I spent most of this morning manically studying for my Life in the UK test (Friday morning – it loometh!) which in itself is not in the least bit creative. Quite the opposite, in fact, as it’s all kind of rote-learning stuff. Except that I’m absolute rubbish at rote learning and always have been. I still don’t know my times tables – have to add up smaller multiples in my head. So instead I’ve been forced to be super creative in how I look at the tedious statistics and dates and come up with things like:
7 out of 10 people who say they have a religion are Christian (in the UK, obv): If I take 7 away from 10, I get 3, which is of course the Holy Trinity
646 constituencies: All politicians are liars. Lying is bad. 666 is the number of the beast but there have to be a couple of politicians who at least are trying, so I’ll take a couple off the middle of the pack.
Insane, eh? But somehow it seems to be working, to some extent at least. I think the process of inventing the mnemonic is making it stick as much as the mnemonic itself. Certainly in the case of the constituencies… I’d have been stuffed if I thought politicians actually had our best interests at heart!
So that saw me through most of the day, including all the way to Euston and back, seeing Djelibeybi off again – this time to Manchester. He’s home tomorrow, but it was nice to get out and see something of the world, even if it was just an assortment of grotty tube stations.
This evening has been a riot of learning. I started out doing some listening when I got in (Arvo Pärt’s Tabula rasa and Vaughan Williams’ Sinfonia Antarctica) because I suddenly realised that I’ve got another composition lesson in 2 days’ time and I haven’t done any work at all – got a bit too comfy with the whole 3-weeks-between-lessons schedule and now need to pull myself together. Tabula rasa provided some rather nice minor revelations, especially structurally – hoping to pick up the score for that before Composer Workshop tomorrow, but the RVW left me a little unsettled. I’ve always liked that piece, but I guess I never really listened closely to it before and structurally it leaves me feeling rather adrift. Possibly the recording I was listening to, possibly seeing the score might make some sense of it, but at any rate, stuff was learned, I think.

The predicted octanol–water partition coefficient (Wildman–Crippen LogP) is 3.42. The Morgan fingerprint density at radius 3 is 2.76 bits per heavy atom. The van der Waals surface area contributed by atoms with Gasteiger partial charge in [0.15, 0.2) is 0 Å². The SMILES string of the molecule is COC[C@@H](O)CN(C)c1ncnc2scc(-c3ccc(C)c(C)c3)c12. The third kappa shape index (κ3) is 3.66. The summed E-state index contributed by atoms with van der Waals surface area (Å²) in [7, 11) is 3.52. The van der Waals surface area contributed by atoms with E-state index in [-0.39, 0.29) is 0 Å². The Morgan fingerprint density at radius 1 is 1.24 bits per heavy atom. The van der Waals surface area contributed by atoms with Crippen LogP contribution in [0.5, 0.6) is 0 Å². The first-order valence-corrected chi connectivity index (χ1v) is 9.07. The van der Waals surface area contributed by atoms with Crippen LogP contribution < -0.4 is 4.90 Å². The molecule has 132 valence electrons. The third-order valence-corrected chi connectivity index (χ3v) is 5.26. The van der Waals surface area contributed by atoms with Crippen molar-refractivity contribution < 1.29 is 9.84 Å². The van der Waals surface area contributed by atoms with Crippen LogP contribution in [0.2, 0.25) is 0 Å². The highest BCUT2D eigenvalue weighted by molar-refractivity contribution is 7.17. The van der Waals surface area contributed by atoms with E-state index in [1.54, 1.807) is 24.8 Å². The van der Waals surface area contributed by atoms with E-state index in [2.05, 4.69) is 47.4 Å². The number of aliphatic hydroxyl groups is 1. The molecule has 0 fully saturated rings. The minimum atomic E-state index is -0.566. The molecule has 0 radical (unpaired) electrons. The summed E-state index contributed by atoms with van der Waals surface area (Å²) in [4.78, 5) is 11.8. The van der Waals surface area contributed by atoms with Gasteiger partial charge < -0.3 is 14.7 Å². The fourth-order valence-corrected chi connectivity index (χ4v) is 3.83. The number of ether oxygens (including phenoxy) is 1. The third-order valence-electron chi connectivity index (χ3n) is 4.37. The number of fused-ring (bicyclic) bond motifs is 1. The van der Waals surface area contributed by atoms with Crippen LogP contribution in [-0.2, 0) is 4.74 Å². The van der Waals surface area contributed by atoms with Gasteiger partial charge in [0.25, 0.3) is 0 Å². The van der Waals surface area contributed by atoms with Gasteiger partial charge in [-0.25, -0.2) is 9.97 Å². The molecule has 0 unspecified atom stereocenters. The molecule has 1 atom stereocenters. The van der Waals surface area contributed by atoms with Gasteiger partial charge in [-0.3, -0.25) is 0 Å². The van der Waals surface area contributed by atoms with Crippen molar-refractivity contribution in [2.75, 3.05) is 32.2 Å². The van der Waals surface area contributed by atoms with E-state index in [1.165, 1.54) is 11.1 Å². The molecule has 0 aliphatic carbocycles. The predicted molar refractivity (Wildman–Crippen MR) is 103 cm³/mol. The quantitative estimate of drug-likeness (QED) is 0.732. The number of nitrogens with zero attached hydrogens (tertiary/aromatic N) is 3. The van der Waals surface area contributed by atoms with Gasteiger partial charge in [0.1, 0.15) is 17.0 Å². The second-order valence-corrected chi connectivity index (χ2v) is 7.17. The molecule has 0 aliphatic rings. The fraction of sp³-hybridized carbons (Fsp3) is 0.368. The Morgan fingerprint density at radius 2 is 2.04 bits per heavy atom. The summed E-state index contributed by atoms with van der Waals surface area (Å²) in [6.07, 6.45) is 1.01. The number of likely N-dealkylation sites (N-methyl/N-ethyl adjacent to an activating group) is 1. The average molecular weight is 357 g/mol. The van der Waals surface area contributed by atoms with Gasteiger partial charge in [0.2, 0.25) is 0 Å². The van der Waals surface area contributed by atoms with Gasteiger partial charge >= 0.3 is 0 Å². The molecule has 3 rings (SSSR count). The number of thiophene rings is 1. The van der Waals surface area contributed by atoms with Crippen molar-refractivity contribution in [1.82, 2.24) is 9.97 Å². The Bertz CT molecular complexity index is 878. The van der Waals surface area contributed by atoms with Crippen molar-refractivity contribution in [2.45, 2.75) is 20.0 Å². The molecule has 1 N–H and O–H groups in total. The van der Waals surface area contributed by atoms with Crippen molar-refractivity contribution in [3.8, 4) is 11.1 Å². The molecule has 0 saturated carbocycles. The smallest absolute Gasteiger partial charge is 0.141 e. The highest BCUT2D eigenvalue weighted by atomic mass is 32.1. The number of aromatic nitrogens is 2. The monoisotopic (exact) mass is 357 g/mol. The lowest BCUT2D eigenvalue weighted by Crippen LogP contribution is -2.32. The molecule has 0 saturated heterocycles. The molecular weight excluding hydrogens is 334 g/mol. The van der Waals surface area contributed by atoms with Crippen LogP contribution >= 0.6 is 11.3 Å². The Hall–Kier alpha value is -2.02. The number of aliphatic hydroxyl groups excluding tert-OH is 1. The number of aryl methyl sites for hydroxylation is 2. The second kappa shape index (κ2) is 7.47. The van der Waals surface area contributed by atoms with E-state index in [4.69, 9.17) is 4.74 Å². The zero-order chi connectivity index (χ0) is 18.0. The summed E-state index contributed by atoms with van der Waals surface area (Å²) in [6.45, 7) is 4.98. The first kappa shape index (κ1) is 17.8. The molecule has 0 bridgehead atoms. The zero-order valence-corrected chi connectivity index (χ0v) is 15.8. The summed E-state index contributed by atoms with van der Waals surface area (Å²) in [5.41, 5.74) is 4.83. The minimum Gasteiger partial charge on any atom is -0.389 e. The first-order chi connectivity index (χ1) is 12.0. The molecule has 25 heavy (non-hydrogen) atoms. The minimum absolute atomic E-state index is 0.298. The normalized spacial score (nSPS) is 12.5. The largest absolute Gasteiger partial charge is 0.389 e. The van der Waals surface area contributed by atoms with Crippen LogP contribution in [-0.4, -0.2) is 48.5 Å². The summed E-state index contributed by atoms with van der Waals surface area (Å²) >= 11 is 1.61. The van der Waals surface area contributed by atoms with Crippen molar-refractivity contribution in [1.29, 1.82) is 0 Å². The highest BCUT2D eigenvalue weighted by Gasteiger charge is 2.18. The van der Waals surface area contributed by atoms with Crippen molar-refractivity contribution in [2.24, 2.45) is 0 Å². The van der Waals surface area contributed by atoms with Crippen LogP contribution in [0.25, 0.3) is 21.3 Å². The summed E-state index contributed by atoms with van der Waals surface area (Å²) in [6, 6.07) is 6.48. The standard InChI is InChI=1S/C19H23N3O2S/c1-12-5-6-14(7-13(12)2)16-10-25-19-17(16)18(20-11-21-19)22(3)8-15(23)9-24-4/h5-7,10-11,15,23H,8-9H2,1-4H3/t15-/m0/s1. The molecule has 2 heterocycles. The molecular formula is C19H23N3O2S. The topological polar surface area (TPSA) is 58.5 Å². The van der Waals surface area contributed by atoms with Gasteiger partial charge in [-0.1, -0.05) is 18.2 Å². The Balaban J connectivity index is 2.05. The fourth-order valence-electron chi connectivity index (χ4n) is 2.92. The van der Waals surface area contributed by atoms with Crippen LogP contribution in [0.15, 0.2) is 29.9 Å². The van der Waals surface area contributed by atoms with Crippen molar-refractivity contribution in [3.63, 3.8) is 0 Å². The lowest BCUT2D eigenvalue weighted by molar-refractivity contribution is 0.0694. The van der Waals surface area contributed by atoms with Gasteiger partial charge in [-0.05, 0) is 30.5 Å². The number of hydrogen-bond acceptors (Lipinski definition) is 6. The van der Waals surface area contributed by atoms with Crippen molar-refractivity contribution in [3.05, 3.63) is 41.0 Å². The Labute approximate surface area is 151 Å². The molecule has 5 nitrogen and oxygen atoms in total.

Then after that I had booked myself in to sit in on a couple of live sessions from the Authority Rules conference I’ve signed up for. Djeli and I have a bit project going with a friend of ours that is going to require some proper promotion in a few months’ time so this conference on content marketing turned up at pretty much just the right time. The first of today’s sessions was on online lead generation and it was pretty interesting – some stuff I already knew, but also some I needed to be reminded of, some new takes on old concepts and so on. It was a good session and well worthwhile. But it was totally blown out of the water by the second session, which was on Search Engine Optimisation. Now, I do know a bit about SEO – I kind of have to because of my dayjob. I know quite a bit about how Google assesses the content in a page to determine if it’s a good fit for a given search query and I try to apply what I know in my sites (not so much in this one – mostly because I’m lazy, but also because I have more important and generally useful sites, I think, to focus on). What I hadn’t really considered in much detail at all though was the idea of SEO strategy, of developing content and working various channels to get stuff out there and actually circulating, as a way of building audience. That’s a very simplistic way of putting it, but safe to say, it was a bit of a revelation to me, the detail it went into and I have come away with all sorts of ideas and plans from both sessions. And a very tired brain that felt like Swiss cheese.